Marijuana For Research
Last month the DEA refused to reschedule cannabis. But the agency also said it would facilitate cannabis research by allowing more people to grow cannabis for research purposes. Now, less than one month after the DEA’s announcement, it seems that plans to improve cannabis research are already flopping. Here’s why.
Looking For Cannabis Growers
To make cannabis more accessible to researchers, the DEA is now accepting applications to become a federally approved cannabis grower. Anybody who gets this approval would essentially be contracted to grow weed for federally approved research projects.
You’d think this would be a gold mine and that tons of people would jump at the chance to land one of these potentially huge contracts. But so far, there haven’t been any takers.
In fact, one source just reported that tons of universities have turned down invitations to become DEA-sanctioned growers. Schools like Cornell, University of Kentucky, Virginia Tech, Michigan State, a few University of California campuses, Colorado State University, and many more have all said no when the DEA asked them if they wanted to start growing marijuana.
It seems like landing one of these contracts would be a big deal. So why isn’t anybody taking the DEA up on its offer? It turns out that the DEA’s anti-cannabis rules are already sabotaging any effort to improve cannabis research.
Expensive Security Requirements
One of the biggest problems is that it’s hard—and incredibly expensive—to meet the government’s security requirements for growers. Anybody with a federal contract to grow cannabis for research has to comply with a strict set of rules to ensure the grow site meets the DEA’s security regulations.
One expert said that the infrastructure necessary to meet those requirements would cost several million dollars. And that’s just upfront construction. Maintaining all that security is another cost entirely.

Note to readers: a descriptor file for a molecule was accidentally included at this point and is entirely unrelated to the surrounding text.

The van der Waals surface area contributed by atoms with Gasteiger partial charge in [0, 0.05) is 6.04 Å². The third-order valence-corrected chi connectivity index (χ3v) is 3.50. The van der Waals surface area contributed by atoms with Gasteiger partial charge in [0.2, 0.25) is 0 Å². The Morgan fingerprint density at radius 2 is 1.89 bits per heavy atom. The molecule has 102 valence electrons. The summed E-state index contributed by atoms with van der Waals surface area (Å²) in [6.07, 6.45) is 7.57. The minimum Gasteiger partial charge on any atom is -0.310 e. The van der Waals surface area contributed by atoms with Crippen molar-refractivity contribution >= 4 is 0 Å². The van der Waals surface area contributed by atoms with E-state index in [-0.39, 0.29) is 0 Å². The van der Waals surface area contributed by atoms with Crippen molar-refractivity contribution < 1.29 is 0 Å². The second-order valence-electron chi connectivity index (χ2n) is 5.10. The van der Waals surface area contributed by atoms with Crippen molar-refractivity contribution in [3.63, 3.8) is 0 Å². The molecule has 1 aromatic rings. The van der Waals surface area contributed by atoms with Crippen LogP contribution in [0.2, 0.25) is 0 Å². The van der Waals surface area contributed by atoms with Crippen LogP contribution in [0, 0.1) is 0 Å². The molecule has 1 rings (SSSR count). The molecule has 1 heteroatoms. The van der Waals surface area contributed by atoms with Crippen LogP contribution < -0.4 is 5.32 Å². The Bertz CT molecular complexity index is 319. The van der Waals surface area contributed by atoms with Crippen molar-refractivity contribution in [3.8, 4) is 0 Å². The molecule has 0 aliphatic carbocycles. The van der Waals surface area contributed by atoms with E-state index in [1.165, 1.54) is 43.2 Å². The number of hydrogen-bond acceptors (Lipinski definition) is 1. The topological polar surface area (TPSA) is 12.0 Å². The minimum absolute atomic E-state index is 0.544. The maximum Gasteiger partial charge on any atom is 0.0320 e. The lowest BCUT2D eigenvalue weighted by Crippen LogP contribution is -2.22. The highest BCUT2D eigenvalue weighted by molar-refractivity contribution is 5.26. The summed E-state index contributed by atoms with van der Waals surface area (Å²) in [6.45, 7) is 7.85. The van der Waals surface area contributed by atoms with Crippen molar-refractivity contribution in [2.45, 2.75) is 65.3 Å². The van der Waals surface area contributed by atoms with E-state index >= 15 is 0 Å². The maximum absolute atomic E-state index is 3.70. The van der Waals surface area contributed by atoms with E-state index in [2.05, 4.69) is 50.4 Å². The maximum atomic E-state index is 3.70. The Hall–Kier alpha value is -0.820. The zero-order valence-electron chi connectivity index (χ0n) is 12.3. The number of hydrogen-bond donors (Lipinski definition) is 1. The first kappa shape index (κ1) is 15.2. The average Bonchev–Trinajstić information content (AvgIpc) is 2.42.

And this is all before anybody ever gets around to cultivating any cannabis. At this point, the DEA’s security requirements are just too expensive to make becoming a grower a feasible idea.
Where Will Growers Get Their Plants And Seeds?
Assuming somebody is willing to spend enough money to build DEA-approved growing facilities, there’s still the problem of where they’d get their plants and seeds. Since cannabis is still illegal at the federal level, a DEA-approved grow operation wouldn’t be allowed just to go pick up some plants or seeds from any non-approved supplier.
It could get plants from the federal government’s current marijuana grow site at the University of Mississippi. But that wouldn’t expand the genetic range of cannabis available to researchers.
A lot of scientists have already said that relying on University of Mississippi cannabis limits the amount of research they can do. So simply growing more of the same stuff already being grown wouldn’t help advance cannabis research.
Again, the DEA’s refusal to reclassify cannabis is making it impossible to further cannabis research.
What About Private Growers?
OK, so even if universities don’t want to go through all the trouble of becoming a DEA-approved grower, what about private grow operations that are already up and running? Most of them already have the security in place to satisfy the DEA’s requirements. So couldn’t they just start growing for the government?
This seems like a pretty obvious solution. But once again the DEA has already sabotaged this possibility as well. The agency said that it would consider whether or not a grow applicant had “engaged in an illegal activity involving controlled substances . . . Regardless of whether such activity is permissible under state law.”
Since cannabis is illegal at the federal level, any grow operation already in existence is already breaking federal laws. And the DEA would count that against them pretty heavily. As a result, experts think it’s unlikely that an already existing grow operation would get DEA approval.
The Final Hit
Many in the cannabis community were disappointed by the DEA’s decision last month. But many of them thought that the DEA’s focus on improving research was a positive step.
Unfortunately, it looks like the DEA’s promise to make cannabis more accessible to researchers is already turning out to be a hollow one. That’s because the DEA’s own rules are making it effectively impossible for anyone to become a new federally approved grower.